9.  The applicants are brothers and sisters. Before the Soviet occupation of Lithuania in 1940 the applicants' father owned 33.87 hectares of land (“the original land”). The land was nationalised by the Soviet authorities in the 1940s. Following the restoration of Lithuanian independence in 1990, the applicants became entitled to a claim in regard to their late father's land under the Restitution of Property Act (“the Act”).

10.  On 25 September 1991 the applicants requested that compensation in land be given to them in accordance with the Act.

11.  On 10 December 1993 the applicants changed their position, requesting that the original land be returned to them in kind. By letter of the administrative authorities of 31 January 1994 the applicants were informed that part of the original land (8.74 hectares) had already been allocated to a third person, FS, by decision of the Ministry of Agriculture of 30 December 1992. The applicants were informed that that part of the land could thus not be returned to them.

12.  On 15 February 1994 the applicants applied to a court, requesting that the decision of 30 December 1992 be quashed. On 20 June 1994 the Vilnius City First District Court rejected the applicants' action. On 18 July 1994 the Supreme Court rejected the applicants' appeal against that judgment.

13.  On 22 March 1995 the Supreme Court refused to grant leave for a cassation appeal.

14.  On 4 October 1996 the applicants brought a fresh court action, requesting the return of the original land. On 29 June 1998 the Kupiškis District Court rejected the applicants' action. On 15 September 1998 the Panevėžys Regional Court rejected the applicants' appeal against that decision. The applicants submitted a cassation appeal to the Court of Appeal.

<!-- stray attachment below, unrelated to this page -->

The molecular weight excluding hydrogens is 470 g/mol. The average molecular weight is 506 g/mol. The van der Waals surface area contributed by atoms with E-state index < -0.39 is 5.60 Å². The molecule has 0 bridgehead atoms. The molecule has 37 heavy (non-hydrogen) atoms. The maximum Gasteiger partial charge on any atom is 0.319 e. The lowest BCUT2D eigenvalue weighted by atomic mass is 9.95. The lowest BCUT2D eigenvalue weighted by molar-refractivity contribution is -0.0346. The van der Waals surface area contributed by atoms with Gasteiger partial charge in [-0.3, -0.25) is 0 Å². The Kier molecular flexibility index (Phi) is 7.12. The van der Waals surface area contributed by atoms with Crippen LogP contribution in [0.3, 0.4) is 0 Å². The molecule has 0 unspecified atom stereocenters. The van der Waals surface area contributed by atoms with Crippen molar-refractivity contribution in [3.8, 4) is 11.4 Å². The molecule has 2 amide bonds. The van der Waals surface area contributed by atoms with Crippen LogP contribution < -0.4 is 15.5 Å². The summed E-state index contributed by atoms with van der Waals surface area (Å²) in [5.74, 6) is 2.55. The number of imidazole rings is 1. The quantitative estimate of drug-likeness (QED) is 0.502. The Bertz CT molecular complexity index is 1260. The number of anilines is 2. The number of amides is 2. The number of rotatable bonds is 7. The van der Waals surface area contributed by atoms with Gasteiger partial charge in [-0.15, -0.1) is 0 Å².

15.  On 3 May 1999 the Court of Appeal quashed the lower decisions, returning the case for a fresh examination at first instance.

16.  On 28 October 1999 the Kupiškis District Court again rejected the applicants' action. On 21 December 1999 the Panevėžys Regional Court upheld the first instance judgment. The applicants submitted a cassation appeal to the Supreme Court.

17.  On 22 May 2000 the Supreme Court adopted a final judgment whereby it quashed the decisions of 28 October and 21 December 1999. The Supreme Court concluded that the authorities and the lower courts had been responsible for the delays in restoring the applicants' rights under the Act. It held inter alia:

“From the material in possession it appears that the plaintiffs submitted a request to restore their property rights on 25 September 1991. Pursuant to Article 19 [of the Act], a decision on the request must have been adopted within three months from that date. ... [The] plaintiffs' right to an effective remedy was [therefore] violated. ...

The plaintiffs had submitted enough evidence [enabling the administrative authorities] to adopt a decision on restitution of their property rights, even more so as the case-file contains no evidence that other persons claim restitution of property rights in regard to the land which belonged to the plaintiffs' father. ...